I am devoting this blog entry in the interests of counseling against bad manners and brutishness. Inherently, disputes arising out of dissolved marriages or other relationships involving children in common to the disputants, are ugly. Litigation is nary a cordial concern, and when broken personal relationships and children get involved – the gloves tend to come off. This writer understands and even sympathizes with this aspect of the human condition – family law disputes carry a potential for so much volatility because (more so than in other areas), one’s emotions are at play; when one “feels”, one “reacts”. Indeed, this reader would suggest that there is hardly anything like a divorce, paternity action, child support petition, or child custody petition, that can transform heretofore perfectly civil individuals into insensible mortal enemies and mud-slingers. It is not surprising to see opposing parties in a custody scenario resort to, among many other methods, reporting the other party to Children and Youth Services out of noting more than spite, hiring full time private investigators to track and record the other party, investigating/harassing acquaintances of the other party, etc. The devices deployed by custody litigants for the sole purpose of making the opposing party’s existence a living hell are numerous, creative, and continually evolving.
However, there is empirical evidence showing that such conduct is, fundamentally, counter-productive. We take the time and each opportunity to advise clients who happen to be involved in a custody action that a custody “action” does not (necessarily) have to be a “dispute”, and the “other party” does not have to be an “opposing party”. That is, we urge clients to re-contextualize their pre-formed notions that all legal actions are adversarial and (to the extent possible) suspend their distaste for the other party – no matter how well-founded the client imagines his feelings to be. Support for this contention has myriad sources – the most significant probably being that the Law underpinning Custody provides that it is the best interests of the child which dictate the terms of a court ordered agreement. Anderson v. Mcvay, 743 A.2d 472 (Pa. 1999). As a practical matter therefore, the court will have little tolerance or patience for parties it sees as wilfully vile, spiteful, wilfully dilatory, obdurate, etc. Conversely, the court will tend to reward a party who demonstrates a certain degree of courteousness and flexibility (or at least gives the perception of being so). Similarly, the very function of a Custody Order is not a means for sowing further discontent between persons who would rather not be in the same room with one another if at all avoidable. Rather, the courts’ system for custody proceedings (including a relatively informal mediation session before a Hearing Master) is calibrated to encourage open-communication and cooperation between parties the law assumes are interested first, and foremost, in the security of their child.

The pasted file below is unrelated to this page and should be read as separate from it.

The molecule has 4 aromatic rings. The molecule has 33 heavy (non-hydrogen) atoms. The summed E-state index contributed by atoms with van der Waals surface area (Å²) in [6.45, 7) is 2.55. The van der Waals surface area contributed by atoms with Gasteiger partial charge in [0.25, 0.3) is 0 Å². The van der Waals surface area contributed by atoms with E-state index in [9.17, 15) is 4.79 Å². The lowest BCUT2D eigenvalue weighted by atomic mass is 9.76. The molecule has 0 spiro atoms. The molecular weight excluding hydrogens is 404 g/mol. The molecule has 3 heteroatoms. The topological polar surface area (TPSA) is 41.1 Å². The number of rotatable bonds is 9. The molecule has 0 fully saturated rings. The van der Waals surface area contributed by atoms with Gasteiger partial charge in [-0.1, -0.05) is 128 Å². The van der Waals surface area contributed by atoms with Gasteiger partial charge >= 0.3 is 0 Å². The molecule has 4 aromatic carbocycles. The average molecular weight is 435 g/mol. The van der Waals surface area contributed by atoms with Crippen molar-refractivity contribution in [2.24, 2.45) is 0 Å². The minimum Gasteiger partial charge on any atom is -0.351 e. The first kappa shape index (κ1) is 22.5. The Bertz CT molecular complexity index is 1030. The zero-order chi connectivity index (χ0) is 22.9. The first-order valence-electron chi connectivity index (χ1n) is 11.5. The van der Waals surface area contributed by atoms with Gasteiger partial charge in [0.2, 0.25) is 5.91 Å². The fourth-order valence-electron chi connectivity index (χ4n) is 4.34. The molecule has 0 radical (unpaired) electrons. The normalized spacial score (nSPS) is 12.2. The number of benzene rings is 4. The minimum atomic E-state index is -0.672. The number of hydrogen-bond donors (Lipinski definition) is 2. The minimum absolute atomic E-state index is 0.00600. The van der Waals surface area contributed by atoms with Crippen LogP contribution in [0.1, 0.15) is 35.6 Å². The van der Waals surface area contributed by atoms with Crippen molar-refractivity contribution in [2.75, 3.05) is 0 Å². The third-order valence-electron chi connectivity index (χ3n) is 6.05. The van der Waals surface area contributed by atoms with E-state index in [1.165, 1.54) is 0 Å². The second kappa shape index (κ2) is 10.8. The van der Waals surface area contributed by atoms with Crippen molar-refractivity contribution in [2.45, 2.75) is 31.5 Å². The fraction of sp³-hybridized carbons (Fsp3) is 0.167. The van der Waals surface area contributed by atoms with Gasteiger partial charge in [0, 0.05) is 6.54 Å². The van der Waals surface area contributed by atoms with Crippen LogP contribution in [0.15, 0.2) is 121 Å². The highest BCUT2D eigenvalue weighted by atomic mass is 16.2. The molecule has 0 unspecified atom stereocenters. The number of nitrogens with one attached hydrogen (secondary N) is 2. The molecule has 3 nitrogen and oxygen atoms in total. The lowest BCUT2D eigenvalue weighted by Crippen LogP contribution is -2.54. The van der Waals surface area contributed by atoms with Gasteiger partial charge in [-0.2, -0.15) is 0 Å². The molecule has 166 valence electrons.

Lest the reader becomes confused, this entry is an appeal to good tactics as much as anything. Custody actions are inherently protracted affairs that will, until the child/children in question attains majority, be litigated and re-litigated. Very likely, a single Family Law judge in the county wherein the action is brought will get to know the litigants pretty well over the course of many years of periodic hearings, including necessary modifications to custody orders, etc. Thus, it makes abundant sense for a party to give such judge the best possible impression of him or her, possible. Put simply, contriving to have a family law judge dislike you, may be fatal to your cause.
So, if you find your self in the midst of custody “action”, take a deep breath, don’t presume a “dispute” if doing so isn’t necessary, don’t look at the other party as the “opposing” party if doing so isn’t necessary, put away the enmity, don’t use guerilla tactics, and extend the proverbial olive branch – this will save you in the long run.